Given the complexity of eating disorders, it is common to have questions and concerns about how to best proceed if you suspect that you or someone you care about may have an eating disorder.
Here we provide answers to some of the most common questions we encounter.
Who will I talk to if I come to the Counseling Center?
Most students come to the Counseling Center by first scheduling an intake appointment, which can be with any of our counselors. For students whose first contact is through an Emergency Walk-In appointment, they will meet with a senior staff clinician or doctoral intern clinician. If you decide to pursue ongoing therapy at the Counseling Center, you will be matched with a therapist who has relevant experience and is qualified to help you. Regardless of who you meet with, this meeting will be collaborative and confidential.
Will my parents be told about my eating disorder?
As a confidential resource, the Counseling Center cannot disclose any information about a student, even if a parent calls to ask for information. If a Counseling Center client provides written consent authorizing a clinician to release such information to a parent, then we will be able to do so.
I used to have an eating disorder in the past, but I received treatment and am now in recovery. How can the Counseling Center help me?
The Counseling Center is able to provide supportive therapy for students in recovery. Some students decide to attend a few sessions of individual therapy as a tune-up, particularly when preparing for or coping with a big transition or when they notice themselves slipping into old behaviors. Others may wish to explore the roots of their eating concerns or work on other areas of their life.
I am currently receiving treatment for an eating disorder at a nearby facility, and I was told that I need to find an outpatient therapist in the community. Can I come to the Counseling Center?
Students are welcome to make an intake appointment at the Counseling Center so that one of our clinicians can more fully assess where they are in their recovery and whether we are able to provide the level of support their treatment team recommends. As we are unable to provide more than weekly individual therapy, we are not an appropriate option for students requiring twice-weekly individual therapy. If a student has limited sessions remaining of their original 45-session limit, then the Counseling Center also would not be appropriate, as the therapy we could offer would be brief, which is often not supportive of the long recovery process.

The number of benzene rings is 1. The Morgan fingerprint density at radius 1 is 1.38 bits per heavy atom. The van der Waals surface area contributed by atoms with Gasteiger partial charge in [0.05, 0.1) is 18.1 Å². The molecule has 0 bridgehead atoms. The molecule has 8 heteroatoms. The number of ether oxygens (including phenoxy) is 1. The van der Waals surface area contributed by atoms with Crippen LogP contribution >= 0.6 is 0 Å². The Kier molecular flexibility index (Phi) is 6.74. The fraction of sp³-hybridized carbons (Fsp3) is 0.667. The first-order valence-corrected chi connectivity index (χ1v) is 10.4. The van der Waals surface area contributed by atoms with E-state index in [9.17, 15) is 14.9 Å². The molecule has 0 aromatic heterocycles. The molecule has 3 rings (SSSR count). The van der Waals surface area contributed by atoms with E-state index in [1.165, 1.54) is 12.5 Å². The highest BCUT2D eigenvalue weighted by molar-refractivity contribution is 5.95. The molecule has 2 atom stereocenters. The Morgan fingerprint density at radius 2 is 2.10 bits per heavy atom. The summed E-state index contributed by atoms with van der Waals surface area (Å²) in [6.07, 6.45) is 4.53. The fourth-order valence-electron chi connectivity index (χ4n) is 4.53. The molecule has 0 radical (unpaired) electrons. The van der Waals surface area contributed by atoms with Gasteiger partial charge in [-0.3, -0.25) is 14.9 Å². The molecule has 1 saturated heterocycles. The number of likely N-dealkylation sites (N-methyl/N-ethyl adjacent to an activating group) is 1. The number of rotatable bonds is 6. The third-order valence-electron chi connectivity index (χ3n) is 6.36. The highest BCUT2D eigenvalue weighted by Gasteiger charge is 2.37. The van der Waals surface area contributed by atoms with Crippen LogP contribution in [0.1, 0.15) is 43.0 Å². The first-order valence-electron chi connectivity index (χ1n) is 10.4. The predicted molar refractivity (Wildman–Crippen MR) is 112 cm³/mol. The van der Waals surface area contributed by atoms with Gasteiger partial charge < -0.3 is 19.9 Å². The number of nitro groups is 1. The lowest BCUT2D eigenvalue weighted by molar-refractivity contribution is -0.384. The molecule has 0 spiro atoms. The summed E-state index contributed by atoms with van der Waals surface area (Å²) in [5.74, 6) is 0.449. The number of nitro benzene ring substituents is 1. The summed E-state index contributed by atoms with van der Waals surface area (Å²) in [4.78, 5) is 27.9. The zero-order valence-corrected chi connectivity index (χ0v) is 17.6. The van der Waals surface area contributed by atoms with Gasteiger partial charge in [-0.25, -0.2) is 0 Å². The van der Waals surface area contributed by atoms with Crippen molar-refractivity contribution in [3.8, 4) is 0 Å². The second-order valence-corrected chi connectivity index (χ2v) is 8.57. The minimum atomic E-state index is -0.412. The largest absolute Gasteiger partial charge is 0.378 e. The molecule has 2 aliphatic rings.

I'm afraid that I might have a serious eating disorder that requires intensive help. What are my options?
Through an intake appointment, a Counseling Center clinician can evaluate the severity of your eating concerns and make a recommendation for an appropriate level of care. For students who are motivated to recover and do not pose obvious medical risks, the Counseling Center can usually be a helpful resource for therapy. However, if you require more intensive, specialized services than what we can offer, we will work with you to get connected with a treatment center or community provider who matches your needs. We also recommend meeting with the Dean of Students about taking a reduced course load or withdrawing if needed to accommodate your treatment schedule.
I went to the Counseling Center for help with my eating disorder, and I was told that I might not be able to receive services and could be referred out. Why did this happen?
Depending on the severity of somebody's eating disorder, university counseling centers might not be equipped to provide the level of support that research shows is needed in order to help somebody recover. For example, if a student reports a very high frequency of purging, has serious medical complications, or is unable to independently monitor their meals, then once-weekly individual therapy is usually not sufficient. In such cases when a Counseling Center clinician determines that our services are not a good match for a student's therapeutic needs, we will recommend pursuing more intensive services (e.g. twice-weekly therapy, day treatment program, intensive outpatient program, etc.) that more appropriately provide the level of support that can best help the student recover. Our main goal is to help students get the best help that is available, even if it means connecting them with a different provider.
Can I go to the Counseling Center for nutrition support?
While some clinicians are able to provide basic education about nutrition and mental health, we are not able to offer professional nutrition support. However, we can refer students who are interested in nutrition support to a registered dietitian who is qualified to help you.